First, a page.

Life Community

Friday 14 December 2007

"We are saddled and bridled today with a religion that is not sure if it wants to become church. Its adherents' expectations are very set. It is a comfortable and very materialistic religion, which tests its people's commitment on the level of doctrine but is afraid to test that commitment on issues of lifestyle or mature conscience.

"We give out bits of advice on marriage and family life, while the very structure of family crumbles all around us. Could it be that our vocation is not to teach about family, but to ourselves become family and to submit to its disciplines? If the world no longer knows how to struggle for unity and maintain commitments at the cost of pain, could it be because the church, the sign of salvation, has not traveled the narrow road first? In a commodity world we have become a commodity church. We have allowed the gospel to become something we buy and sell to others, something we use for power and good feeling. We have done to God what we do quite comfortably to one another - we use him!

"... We have become convinced in our nine years of community building at New Jerusalem that you can only build on life. All else is sand. You cannot build on fear, guilt, coercion, or even idealism. You cannot build on gospel passages, church commandments, or papal mandates, unless they are finally putting you in touch with life.

"You cannot build on death. Unforgiveness, repressed hurts, denied feelings, unconscious anger will all eventually show themselves as unfit foundations for community. They might appear to be energy in the short run, but they will in time show themselves to be negative energy, incapable of real life. "Wisdom builds herself a house" (Proverbs 9:1). And wisdom knows that you can only build on the foundation of life."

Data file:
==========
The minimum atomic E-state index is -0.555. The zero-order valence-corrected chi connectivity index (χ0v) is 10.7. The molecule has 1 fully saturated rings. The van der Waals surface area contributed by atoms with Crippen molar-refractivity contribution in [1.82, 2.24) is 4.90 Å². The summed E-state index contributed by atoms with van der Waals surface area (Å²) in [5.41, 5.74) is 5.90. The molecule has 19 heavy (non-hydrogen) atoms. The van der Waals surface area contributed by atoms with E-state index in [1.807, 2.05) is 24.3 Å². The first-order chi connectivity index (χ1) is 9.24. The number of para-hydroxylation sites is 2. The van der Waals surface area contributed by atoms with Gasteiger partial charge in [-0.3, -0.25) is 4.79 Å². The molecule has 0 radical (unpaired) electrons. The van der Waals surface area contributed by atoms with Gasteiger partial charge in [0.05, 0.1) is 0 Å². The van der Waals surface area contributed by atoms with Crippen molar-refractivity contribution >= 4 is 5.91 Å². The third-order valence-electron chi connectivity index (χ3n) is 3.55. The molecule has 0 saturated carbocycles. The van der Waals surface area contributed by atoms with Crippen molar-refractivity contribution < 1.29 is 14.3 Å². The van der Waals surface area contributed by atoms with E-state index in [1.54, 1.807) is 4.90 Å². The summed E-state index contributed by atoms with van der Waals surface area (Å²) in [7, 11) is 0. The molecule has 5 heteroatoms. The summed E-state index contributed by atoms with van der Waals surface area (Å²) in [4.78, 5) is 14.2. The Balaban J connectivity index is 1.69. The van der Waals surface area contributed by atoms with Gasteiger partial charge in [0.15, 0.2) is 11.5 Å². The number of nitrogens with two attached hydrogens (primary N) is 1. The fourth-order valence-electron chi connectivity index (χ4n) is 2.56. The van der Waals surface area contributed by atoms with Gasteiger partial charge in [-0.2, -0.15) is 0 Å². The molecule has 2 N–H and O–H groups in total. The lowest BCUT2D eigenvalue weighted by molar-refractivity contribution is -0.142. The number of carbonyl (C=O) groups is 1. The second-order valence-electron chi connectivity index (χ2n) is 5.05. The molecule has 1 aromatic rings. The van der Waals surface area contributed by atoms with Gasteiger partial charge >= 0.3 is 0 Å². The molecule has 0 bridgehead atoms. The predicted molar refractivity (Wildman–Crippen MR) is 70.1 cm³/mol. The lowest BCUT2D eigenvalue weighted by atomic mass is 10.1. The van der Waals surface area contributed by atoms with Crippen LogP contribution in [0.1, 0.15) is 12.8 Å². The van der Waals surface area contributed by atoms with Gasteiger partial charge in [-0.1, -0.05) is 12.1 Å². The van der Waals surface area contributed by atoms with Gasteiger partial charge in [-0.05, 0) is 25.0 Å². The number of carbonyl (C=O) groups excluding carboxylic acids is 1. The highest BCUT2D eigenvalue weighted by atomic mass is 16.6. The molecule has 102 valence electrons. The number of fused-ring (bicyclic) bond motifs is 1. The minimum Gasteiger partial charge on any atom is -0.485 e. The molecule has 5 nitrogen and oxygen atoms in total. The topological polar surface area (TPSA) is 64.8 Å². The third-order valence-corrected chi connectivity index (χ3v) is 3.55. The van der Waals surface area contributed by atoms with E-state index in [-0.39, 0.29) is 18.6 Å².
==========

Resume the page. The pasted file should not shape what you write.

Richard Rohr, Near Occasions of Grace

I have been out here backside of the desert for many years now. I'm actually kinda comfortable here. Thing is, I always kinda knew that this wouldn't always look exactly like this, with very little on-the-ground Christian community. I had the feeling when I went into this time that God would be "calling me back in" after a certain period of time.

Well, these days I don't feel like I can be "called back into" something which I am a part of by virtue of breathing in and breathing out. I do, however, believe that this Christian thing is by nature a community thing. I feel very resistant to that idea on some levels. But my ideas on what constitutes community have changed, lengthened, during this desert experience and I feel small inklings of hope. Part of this desert dwelling has involved learning to hear God's voice above the clamour of groupthink (something which every group of people has a propensity towards), knowing God for myself, learning to follow him even if those around me don't often understand (and they don't - and neither should they). This desert dwelling has sent down deep roots. It's been an amazing, painful experience.

But I am getting occasional breezes of thinking that maybe the time will draw near when entering back into some form of community will be right before my eyes. And part of me is terrified at the prospect. It's difficult to feel positive about something that has only in general been a dead, fake, negative, shadow experience of the life that my spirit thirsts for

Of course, sharing in that life doesn't mean at all that it won't be messy, that it won't be filled with fucked-up people. Actually, the kind of community I'm only willing to put myself into these days is one which is under no illusions about how fucked-up it is. Anything else is anathema. And community, for me, doesn't necessarily mean a great giant group of people. Two or three gathered has always been my community of choice.

I want a velveteen rabbit kind of community. One that knows it's pockmarked and has worn bits on its ears. A vulnerable community that I can be vulnerable in.

Oh, the terror.

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